Exemplary surface active agents and/or emulsifiers include natural emulsifiers (e.g., acacia, agar, alginic acid, sodium alginate, tragacanth, chondrux, cholesterol, xanthan, pectin, gelatin, egg yolk, casein, wool fat, cholesterol, wax, and lecithin), colloidal clays (e.g., bentonite (aluminum silicate) and Veegum (magnesium aluminum silicate)), long chain amino acid derivatives, high molecular weight alcohols (e.g., stearyl alcohol, cetyl alcohol, oleyl alcohol, triacetin monostearate, ethylene glycol distearate, glyceryl monostearate, and propylene glycol monostearate, polyvinyl alcohol), carbomers (e.g., carboxy polymethylene, polyacrylic acid, acrylic acid polymer, and carboxyvinyl polymer), carrageenan, cellulosic derivatives (e.g., carboxymethylcellulose sodium, powdered cellulose, hydroxymethyl cellulose, hydroxypropyl cellulose, hydroxypropyl methylcellulose, methylcellulose), sorbitan fatty acid esters (e.g., polyoxyethylene sorbitan monolaurate (Tween® 20), polyoxyethylene sorbitan (Tween® 60), polyoxyethylene sorbitan monooleate (Tween® 80), sorbitan monopalmitate (Span® 40), sorbitan monostearate (Span® 60), sorbitan tristearate (Span® 65), glyceryl monooleate, sorbitan monooleate (Span® 80), polyoxyethylene esters (e.g., polyoxyethylene monostearate (Myrj® 45), polyoxyethylene hydrogenated castor oil, polyethoxylated castor oil, polyoxymethylene stearate, and Solutol*), sucrose fatty acid esters, polyethylene glycol fatty acid esters (e.g., Cremophor), polyoxyethylene ethers, (e.g., polyoxyethylene lauryl ether (Brij© 30)), poly(vinyl-pyrrolidone), diethylene glycol monolaurate, triethanolamine oleate, sodium oleate, potassium oleate, ethyl oleate, oleic acid, ethyl laurate, sodium lauryl sulfate, Pluronic® F-68, poloxamer P-188, cetrimonium bromide, cetylpyridinium chloride, benzalkonium chloride, docusate sodium, and/or mixtures thereof.

Exemplary binding agents include starch (e.g., cornstarch and starch paste), gelatin, sugars (e.g., sucrose, glucose, dextrose, dextrin, molasses, lactose, lactitol, mannitol, etc.), natural and synthetic gums (e.g., acacia, sodium alginate, extract of Irish moss, panwar gum, ghatti gum, mucilage of isapol husks, carboxymethylcellulose, methylcellulose, ethylcellulose, hydroxyethylcellulose, hydroxypropyl cellulose, hydroxypropyl methylcellulose, microcrystalline cellulose, cellulose acetate, poly(vinyl-pyrrolidone), magnesium aluminum silicate (Veegum©), and larch arabogalactan), alginates, polyethylene oxide, polyethylene glycol, inorganic calcium salts, silicic acid, polymethacrylates, waxes, water, alcohol, and/or mixtures thereof.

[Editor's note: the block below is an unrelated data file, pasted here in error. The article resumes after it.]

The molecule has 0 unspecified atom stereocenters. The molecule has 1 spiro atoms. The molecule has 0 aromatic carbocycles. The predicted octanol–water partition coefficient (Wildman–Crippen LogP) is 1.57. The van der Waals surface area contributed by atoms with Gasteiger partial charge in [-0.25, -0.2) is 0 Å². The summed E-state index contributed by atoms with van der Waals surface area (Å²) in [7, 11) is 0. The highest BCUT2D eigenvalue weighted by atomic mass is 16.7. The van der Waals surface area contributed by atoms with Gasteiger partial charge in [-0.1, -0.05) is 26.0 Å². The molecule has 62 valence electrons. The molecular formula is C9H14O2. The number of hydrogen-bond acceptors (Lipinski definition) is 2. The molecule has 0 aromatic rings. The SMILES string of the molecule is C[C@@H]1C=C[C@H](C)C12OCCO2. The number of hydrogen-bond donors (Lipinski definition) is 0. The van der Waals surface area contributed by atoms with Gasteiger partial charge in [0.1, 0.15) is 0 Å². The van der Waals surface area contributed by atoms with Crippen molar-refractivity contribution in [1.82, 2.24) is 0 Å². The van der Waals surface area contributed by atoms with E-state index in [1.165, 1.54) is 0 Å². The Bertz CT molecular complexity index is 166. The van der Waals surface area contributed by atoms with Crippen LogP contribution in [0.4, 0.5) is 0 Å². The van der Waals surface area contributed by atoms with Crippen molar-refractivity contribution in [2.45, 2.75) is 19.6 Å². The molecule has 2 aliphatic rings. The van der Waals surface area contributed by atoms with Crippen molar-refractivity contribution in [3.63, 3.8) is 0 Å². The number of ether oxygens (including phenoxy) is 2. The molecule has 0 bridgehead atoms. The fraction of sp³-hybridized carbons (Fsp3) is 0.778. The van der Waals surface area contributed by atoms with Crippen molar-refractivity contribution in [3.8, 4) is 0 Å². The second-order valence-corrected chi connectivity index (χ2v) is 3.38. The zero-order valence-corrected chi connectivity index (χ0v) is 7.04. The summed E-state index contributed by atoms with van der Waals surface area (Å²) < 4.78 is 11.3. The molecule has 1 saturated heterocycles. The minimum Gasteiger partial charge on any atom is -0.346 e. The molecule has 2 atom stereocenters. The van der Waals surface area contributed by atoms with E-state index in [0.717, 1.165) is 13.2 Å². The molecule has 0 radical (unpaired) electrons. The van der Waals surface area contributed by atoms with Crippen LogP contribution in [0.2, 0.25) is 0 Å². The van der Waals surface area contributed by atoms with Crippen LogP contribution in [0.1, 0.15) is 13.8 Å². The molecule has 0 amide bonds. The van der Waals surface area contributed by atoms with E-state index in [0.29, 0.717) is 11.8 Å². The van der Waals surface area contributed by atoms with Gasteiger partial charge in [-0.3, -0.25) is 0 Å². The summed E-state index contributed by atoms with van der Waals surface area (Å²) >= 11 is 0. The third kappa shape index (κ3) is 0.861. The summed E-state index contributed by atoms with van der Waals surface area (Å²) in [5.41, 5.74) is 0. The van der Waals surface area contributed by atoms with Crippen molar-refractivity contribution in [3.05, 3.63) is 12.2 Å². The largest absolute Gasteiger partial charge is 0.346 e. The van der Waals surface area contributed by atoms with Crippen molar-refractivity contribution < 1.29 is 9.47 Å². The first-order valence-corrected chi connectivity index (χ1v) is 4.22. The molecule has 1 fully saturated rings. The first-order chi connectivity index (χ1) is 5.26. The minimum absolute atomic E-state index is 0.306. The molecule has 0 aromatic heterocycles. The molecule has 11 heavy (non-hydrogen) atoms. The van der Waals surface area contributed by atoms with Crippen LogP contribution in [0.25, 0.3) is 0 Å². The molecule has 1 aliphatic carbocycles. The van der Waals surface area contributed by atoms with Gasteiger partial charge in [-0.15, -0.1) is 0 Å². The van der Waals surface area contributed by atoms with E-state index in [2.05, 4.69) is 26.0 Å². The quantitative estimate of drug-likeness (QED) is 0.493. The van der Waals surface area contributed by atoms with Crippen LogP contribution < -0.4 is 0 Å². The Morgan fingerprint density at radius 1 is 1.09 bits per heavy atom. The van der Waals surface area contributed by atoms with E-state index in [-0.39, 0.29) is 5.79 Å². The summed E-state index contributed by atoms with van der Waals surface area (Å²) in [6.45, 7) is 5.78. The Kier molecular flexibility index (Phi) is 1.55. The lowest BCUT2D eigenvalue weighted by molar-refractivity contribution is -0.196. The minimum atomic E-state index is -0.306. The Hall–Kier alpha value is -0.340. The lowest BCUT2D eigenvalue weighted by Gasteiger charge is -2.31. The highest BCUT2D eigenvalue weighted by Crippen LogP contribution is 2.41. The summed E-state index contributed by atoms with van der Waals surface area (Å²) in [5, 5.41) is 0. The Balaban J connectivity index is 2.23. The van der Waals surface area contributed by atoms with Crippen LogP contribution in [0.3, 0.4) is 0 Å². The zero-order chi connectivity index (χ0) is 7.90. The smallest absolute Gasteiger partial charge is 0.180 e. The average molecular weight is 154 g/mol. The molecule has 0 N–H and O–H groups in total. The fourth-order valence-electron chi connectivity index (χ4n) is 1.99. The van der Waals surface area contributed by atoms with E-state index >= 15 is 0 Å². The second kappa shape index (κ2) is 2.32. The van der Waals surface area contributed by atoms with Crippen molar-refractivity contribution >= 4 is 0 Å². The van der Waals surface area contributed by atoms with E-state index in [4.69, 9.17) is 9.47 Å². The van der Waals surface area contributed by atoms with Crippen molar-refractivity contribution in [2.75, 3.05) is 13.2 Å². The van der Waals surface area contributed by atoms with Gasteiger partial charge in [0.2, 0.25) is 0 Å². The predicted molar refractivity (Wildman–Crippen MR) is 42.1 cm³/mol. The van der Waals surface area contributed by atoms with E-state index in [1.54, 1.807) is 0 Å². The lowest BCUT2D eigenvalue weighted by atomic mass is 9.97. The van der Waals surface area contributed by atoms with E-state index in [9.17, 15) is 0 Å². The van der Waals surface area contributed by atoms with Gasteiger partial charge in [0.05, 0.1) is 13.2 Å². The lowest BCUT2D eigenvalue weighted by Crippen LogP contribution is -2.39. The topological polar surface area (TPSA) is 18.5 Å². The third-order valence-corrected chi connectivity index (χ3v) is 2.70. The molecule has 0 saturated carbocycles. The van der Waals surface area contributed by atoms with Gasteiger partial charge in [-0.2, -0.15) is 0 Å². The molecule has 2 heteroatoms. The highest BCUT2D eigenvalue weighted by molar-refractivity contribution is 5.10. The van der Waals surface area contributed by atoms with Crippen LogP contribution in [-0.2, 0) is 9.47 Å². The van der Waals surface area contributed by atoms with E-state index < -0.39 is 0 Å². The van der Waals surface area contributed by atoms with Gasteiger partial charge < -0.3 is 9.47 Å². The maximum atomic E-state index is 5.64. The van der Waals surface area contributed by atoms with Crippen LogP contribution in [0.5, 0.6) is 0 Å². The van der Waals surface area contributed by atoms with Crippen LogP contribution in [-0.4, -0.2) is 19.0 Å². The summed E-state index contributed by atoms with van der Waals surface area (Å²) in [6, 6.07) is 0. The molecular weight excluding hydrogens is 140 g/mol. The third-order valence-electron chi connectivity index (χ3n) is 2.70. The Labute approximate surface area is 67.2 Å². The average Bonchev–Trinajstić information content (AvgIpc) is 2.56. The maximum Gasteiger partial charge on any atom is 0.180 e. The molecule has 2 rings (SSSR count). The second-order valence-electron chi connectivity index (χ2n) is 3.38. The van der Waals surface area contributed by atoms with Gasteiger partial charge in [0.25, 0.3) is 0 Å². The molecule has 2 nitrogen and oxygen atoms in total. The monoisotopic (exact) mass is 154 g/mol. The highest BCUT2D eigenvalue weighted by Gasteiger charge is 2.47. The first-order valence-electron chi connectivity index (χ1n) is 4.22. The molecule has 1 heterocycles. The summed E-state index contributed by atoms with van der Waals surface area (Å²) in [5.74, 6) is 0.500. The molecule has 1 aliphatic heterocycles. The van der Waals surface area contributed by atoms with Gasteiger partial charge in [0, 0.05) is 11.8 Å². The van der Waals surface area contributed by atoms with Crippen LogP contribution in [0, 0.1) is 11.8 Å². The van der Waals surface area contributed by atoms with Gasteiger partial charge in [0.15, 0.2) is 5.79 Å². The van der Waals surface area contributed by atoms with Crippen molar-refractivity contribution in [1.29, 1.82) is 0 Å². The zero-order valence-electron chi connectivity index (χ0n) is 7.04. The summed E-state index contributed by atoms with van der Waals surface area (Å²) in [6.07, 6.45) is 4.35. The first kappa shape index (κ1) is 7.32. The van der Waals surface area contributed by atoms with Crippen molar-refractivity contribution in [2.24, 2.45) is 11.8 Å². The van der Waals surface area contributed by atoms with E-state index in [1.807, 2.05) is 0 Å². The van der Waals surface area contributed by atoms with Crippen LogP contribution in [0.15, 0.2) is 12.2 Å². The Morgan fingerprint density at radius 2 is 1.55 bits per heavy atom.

Exemplary preservatives include antioxidants, chelating agents, antimicrobial preservatives, antifungal preservatives, antiprotozoan preservatives, alcohol preservatives, acidic preservatives, and other preservatives. In certain embodiments, the preservative is an antioxidant. In other embodiments, the preservative is a chelating agent.

Exemplary antioxidants include alpha tocopherol, ascorbic acid, acorbyl palmitate, butylated hydroxyanisole, butylated hydroxytoluene, monothioglycerol, potassium metabisulfite, propionic acid, propyl gallate, sodium ascorbate, sodium bisulfite, sodium metabisulfite, and sodium sulfite.

Exemplary chelating agents include ethylenediaminetetraacetic acid (EDTA) and salts and hydrates thereof (e.g., sodium edetate, disodium edetate, trisodium edetate, calcium disodium edetate, dipotassium edetate, and the like), citric acid and salts and hydrates thereof (e.g., citric acid monohydrate), fumaric acid and salts and hydrates thereof, malic acid and salts and hydrates thereof, phosphoric acid and salts and hydrates thereof, and tartaric acid and salts and hydrates thereof. Exemplary antimicrobial preservatives include benzalkonium chloride, benzethonium chloride, benzyl alcohol, bronopol, cetrimide, cetylpyridinium chloride, chlorhexidine, chlorobutanol, chlorocresol, chloroxylenol, cresol, ethyl alcohol, glycerin, hexetidine, imidurea, phenol, phenoxyethanol, phenylethyl alcohol, phenylmercuric nitrate, propylene glycol, and thimerosal.